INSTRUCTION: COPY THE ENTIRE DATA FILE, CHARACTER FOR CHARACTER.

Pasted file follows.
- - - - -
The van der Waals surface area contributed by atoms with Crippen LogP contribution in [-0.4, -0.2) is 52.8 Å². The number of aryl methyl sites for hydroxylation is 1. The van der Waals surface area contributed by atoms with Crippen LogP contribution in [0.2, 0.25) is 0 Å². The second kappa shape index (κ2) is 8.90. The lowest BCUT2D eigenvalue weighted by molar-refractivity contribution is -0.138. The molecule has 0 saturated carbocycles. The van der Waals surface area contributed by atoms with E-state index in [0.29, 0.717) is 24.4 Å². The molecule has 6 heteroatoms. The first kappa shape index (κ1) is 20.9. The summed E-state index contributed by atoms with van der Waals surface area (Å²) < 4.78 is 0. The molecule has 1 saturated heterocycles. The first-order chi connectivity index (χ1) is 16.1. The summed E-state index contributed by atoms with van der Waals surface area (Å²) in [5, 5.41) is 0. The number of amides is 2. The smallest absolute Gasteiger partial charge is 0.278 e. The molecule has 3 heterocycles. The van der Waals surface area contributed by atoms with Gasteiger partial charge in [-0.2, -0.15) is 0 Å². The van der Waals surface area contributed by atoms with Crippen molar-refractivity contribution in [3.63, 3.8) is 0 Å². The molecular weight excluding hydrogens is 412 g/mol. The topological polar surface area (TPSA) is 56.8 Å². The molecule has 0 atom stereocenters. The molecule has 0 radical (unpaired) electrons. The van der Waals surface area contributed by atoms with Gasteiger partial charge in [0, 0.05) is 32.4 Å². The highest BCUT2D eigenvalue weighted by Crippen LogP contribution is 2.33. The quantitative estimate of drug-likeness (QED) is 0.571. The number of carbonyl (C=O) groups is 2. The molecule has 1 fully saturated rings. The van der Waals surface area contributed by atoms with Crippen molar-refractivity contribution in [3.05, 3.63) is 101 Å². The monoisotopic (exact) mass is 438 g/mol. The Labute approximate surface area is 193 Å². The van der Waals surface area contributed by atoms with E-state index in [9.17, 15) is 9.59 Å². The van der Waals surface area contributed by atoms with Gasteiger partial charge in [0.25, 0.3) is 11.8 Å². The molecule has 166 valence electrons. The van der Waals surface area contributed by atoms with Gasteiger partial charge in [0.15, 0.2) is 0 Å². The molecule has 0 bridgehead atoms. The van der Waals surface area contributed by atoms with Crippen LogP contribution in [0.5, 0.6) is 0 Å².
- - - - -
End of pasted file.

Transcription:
The van der Waals surface area contributed by atoms with Crippen LogP contribution in [-0.4, -0.2) is 52.8 Å². The number of aryl methyl sites for hydroxylation is 1. The van der Waals surface area contributed by atoms with Crippen LogP contribution in [0.2, 0.25) is 0 Å². The second kappa shape index (κ2) is 8.90. The lowest BCUT2D eigenvalue weighted by molar-refractivity contribution is -0.138. The molecule has 0 saturated carbocycles. The van der Waals surface area contributed by atoms with E-state index in [0.29, 0.717) is 24.4 Å². The molecule has 6 heteroatoms. The first kappa shape index (κ1) is 20.9. The summed E-state index contributed by atoms with van der Waals surface area (Å²) < 4.78 is 0. The molecule has 1 saturated heterocycles. The first-order chi connectivity index (χ1) is 16.1. The summed E-state index contributed by atoms with van der Waals surface area (Å²) in [5, 5.41) is 0. The number of amides is 2. The smallest absolute Gasteiger partial charge is 0.278 e. The molecule has 3 heterocycles. The van der Waals surface area contributed by atoms with Gasteiger partial charge in [-0.2, -0.15) is 0 Å². The van der Waals surface area contributed by atoms with Crippen molar-refractivity contribution in [3.63, 3.8) is 0 Å². The molecular weight excluding hydrogens is 412 g/mol. The topological polar surface area (TPSA) is 56.8 Å². The molecule has 0 atom stereocenters. The molecule has 0 radical (unpaired) electrons. The van der Waals surface area contributed by atoms with Gasteiger partial charge in [0, 0.05) is 32.4 Å². The highest BCUT2D eigenvalue weighted by Crippen LogP contribution is 2.33. The quantitative estimate of drug-likeness (QED) is 0.571. The number of carbonyl (C=O) groups is 2. The molecule has 1 fully saturated rings. The van der Waals surface area contributed by atoms with Crippen molar-refractivity contribution in [3.05, 3.63) is 101 Å². The monoisotopic (exact) mass is 438 g/mol. The Labute approximate surface area is 193 Å². The van der Waals surface area contributed by atoms with E-state index in [9.17, 15) is 9.59 Å². The van der Waals surface area contributed by atoms with Gasteiger partial charge in [0.25, 0.3) is 11.8 Å². The molecule has 166 valence electrons. The van der Waals surface area contributed by atoms with Gasteiger partial charge in [0.15, 0.2) is 0 Å². The molecule has 0 bridgehead atoms. The van der Waals surface area contributed by atoms with Crippen LogP contribution in [0.5, 0.6) is 0 Å².